After exploring the walls, I made my way back to safety and weaved my way past the peacocks (or as I like to think of them, gradiose chickens) who populate the castle grounds.
Next it was time to relieve Marcie and take some time with Hiro.
A place of palaces
Eventually, after two days of rest and sleep, our little explorer had recovered and we set off for some day trips. The first trip was to Porto, but I’m going to leave that for another post! The second trip was to Sintra, where you can visit palaces and castles.
We had grand ambitions of visiting all the sites there, but we quickly realized that wasn’t going to happen, especially with Hiro (we started to realize that we needed to slow down!). So we decided to focus on two sites: Palácio da Pena and Quinta da Regaleira.
Sintra, like so much of Portugal, is situated in the hills, which means it’s not entirely easy to navigate to the different sites. We opted on getting a bus pass, but found this to be a bit inefficient and quickly realized why so people opted for the motorized tuk-tuks. I will say that Hiro loved the bus rides though—the dramatic winding roads made for a lot of fun, kind of like a rollercoaster ride. His “oohs” and “ahs” definitely entertained our fellow passengers.
Still, busses can only take you so far to the sites. Climbing is inevitable!
Still no photos, please!
Palácio da Pena is branded as a fairytale palace—and we saw why, firsthand.
The brightly coloured spires and turrets and the lavish interiors offer many photo opportunities—though Hiro still fought us on the poses. Marcie managed to capture one great photo with Hiro and I, but when we tried to get a family photo . . . well!
Speaking of “well” . . .
Our next stop at Sintra was Quinta da Regaleira, which features the famous Initiation Well, which was built for ceremonial purposes, to conduct rituals based upon arcane or esoteric beliefs. Really, it’s like a subterranean tower, with a set of stone steps spiralling every downward into the dark and damp. In other words, it looks like a set straight out of Star Wars or Game of Thrones, and I desperately wanted to go down it.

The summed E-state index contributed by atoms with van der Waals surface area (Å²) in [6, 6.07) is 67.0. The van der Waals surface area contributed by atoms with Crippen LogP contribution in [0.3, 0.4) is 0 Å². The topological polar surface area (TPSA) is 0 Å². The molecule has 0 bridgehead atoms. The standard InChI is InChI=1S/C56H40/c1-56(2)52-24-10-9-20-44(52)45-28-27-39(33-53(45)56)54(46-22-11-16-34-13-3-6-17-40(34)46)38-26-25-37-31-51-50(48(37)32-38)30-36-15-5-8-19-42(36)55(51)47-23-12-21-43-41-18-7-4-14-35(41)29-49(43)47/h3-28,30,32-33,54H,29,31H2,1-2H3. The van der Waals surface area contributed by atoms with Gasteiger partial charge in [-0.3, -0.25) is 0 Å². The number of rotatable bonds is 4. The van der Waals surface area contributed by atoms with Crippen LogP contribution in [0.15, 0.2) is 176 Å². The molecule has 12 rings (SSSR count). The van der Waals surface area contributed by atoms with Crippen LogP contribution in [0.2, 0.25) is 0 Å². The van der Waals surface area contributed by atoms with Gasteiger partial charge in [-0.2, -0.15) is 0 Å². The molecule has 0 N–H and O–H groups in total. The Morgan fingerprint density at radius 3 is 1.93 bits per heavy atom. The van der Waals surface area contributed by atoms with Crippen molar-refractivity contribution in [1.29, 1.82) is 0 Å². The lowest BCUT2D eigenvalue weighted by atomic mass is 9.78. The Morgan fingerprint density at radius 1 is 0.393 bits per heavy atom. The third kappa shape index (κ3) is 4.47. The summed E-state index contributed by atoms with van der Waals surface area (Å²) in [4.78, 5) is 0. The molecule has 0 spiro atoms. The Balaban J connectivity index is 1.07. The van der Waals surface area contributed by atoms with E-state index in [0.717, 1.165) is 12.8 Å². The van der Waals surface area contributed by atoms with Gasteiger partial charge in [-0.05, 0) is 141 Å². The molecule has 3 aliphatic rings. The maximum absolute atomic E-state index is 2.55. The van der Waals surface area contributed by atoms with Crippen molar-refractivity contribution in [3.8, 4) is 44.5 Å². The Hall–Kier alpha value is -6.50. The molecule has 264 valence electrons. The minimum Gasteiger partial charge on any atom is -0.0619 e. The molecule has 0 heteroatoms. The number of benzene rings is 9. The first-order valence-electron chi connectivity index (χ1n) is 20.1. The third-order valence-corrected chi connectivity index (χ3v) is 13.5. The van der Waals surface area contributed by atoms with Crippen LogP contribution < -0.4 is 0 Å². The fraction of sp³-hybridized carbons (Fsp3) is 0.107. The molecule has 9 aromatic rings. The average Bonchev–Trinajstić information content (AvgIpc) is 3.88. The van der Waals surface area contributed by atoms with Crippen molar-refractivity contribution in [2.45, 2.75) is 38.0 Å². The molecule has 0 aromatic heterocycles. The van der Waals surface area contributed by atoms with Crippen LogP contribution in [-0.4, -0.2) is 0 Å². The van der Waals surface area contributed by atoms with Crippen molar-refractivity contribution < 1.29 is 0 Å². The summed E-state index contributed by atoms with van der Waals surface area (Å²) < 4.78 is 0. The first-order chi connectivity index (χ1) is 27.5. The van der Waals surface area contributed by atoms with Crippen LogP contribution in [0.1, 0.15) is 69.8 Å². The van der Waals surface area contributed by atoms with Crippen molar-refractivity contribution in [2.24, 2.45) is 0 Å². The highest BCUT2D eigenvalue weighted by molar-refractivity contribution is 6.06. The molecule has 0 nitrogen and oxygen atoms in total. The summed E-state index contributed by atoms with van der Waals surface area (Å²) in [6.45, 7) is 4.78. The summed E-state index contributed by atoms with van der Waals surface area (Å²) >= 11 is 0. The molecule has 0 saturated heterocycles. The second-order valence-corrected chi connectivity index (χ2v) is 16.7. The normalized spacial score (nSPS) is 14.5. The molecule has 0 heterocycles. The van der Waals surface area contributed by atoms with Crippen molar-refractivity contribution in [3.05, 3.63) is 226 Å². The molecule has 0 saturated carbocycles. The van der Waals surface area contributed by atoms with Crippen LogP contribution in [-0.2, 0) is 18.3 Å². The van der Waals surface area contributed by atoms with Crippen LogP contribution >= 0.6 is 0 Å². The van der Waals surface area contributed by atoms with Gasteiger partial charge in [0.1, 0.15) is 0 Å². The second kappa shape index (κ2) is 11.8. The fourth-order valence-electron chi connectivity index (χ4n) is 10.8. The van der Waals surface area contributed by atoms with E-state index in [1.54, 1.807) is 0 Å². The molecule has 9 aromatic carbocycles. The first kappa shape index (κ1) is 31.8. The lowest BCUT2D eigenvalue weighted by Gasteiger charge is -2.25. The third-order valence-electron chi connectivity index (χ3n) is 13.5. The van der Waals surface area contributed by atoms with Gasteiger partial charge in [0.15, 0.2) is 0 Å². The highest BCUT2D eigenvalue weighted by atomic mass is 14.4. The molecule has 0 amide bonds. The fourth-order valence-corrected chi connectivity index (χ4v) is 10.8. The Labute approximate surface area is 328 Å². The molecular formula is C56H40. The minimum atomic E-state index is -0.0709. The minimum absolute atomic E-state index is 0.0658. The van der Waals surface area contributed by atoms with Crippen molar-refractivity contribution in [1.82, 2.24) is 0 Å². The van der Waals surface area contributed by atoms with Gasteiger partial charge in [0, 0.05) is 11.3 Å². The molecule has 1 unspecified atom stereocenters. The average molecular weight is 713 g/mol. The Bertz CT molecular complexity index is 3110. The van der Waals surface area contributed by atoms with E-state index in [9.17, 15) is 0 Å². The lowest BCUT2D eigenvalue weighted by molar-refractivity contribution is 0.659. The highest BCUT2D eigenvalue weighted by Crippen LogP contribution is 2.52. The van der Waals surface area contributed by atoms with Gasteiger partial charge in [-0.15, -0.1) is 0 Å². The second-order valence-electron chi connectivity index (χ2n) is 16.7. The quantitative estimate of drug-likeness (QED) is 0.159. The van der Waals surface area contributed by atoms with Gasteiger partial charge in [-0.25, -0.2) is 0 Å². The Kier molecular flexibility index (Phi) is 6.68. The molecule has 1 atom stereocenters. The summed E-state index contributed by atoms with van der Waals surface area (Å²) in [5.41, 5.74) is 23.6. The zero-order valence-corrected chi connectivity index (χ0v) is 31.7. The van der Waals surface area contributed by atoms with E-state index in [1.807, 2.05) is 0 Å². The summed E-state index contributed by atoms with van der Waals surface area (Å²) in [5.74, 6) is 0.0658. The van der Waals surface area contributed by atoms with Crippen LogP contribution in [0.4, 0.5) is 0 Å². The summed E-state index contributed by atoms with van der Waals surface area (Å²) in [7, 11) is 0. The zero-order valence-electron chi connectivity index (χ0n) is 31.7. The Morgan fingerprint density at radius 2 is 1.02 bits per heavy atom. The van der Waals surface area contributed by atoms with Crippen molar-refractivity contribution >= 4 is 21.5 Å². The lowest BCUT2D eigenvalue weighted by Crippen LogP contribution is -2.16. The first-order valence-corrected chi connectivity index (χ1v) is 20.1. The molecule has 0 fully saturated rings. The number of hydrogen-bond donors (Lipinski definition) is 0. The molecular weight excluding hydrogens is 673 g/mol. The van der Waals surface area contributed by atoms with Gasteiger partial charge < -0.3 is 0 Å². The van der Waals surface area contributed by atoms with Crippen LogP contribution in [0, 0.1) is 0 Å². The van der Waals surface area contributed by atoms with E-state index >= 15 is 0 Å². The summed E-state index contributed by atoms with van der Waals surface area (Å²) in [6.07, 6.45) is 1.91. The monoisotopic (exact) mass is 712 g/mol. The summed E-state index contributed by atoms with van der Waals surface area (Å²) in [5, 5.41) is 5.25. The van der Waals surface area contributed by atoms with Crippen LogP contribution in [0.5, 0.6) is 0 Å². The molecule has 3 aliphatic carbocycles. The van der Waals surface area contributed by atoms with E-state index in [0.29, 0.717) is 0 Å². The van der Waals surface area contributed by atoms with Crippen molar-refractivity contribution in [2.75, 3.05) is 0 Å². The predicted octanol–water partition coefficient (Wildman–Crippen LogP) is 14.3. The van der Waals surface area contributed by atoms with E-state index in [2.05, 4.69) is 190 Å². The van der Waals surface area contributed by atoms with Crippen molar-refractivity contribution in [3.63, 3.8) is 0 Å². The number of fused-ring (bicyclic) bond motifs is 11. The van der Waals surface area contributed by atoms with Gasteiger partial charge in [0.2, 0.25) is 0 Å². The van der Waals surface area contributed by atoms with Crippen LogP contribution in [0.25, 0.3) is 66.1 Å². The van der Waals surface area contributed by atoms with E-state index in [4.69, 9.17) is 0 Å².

Marcie was straggling, so Hiro and I headed into the well without her. I immediately wondered if I was making the wisest of decisions because it wasn’t immediately apparent how to exit the pit, since it was a one-way flow. This worry was underscored by the woman right behind us who had her baby on her front carrier. She asked me, “Should I take my baby down here?” I pointed out that maybe I wasn’t the best one to follow.
But follow us, she did! Downward we spiralled and the way grew darker and damper. I kept expecting Hiro to panic, but he didn’t—in fact, he was having the time of his life. When the woman behind us bumped into us at one point, Hiro laughed and said, “I just got kicked in the head by a baby’s foot!”
Eventually, we ended up in the labyrinth of tunnels at the bottom of the well and had additional fun exploring them. Eventually, we found Marcie down there and we all exited at the same time, through a cozy grotto patrolled by a guard. I asked the guard if they ever had to go into the cave to find lost stragglers and she admitted “sometimes.”
I have to say that well was one of the absolute highlights of my trips. I’m definitely going to take inspiration from this place in my writing.
I leave you with some of my favorite doors from Portugal.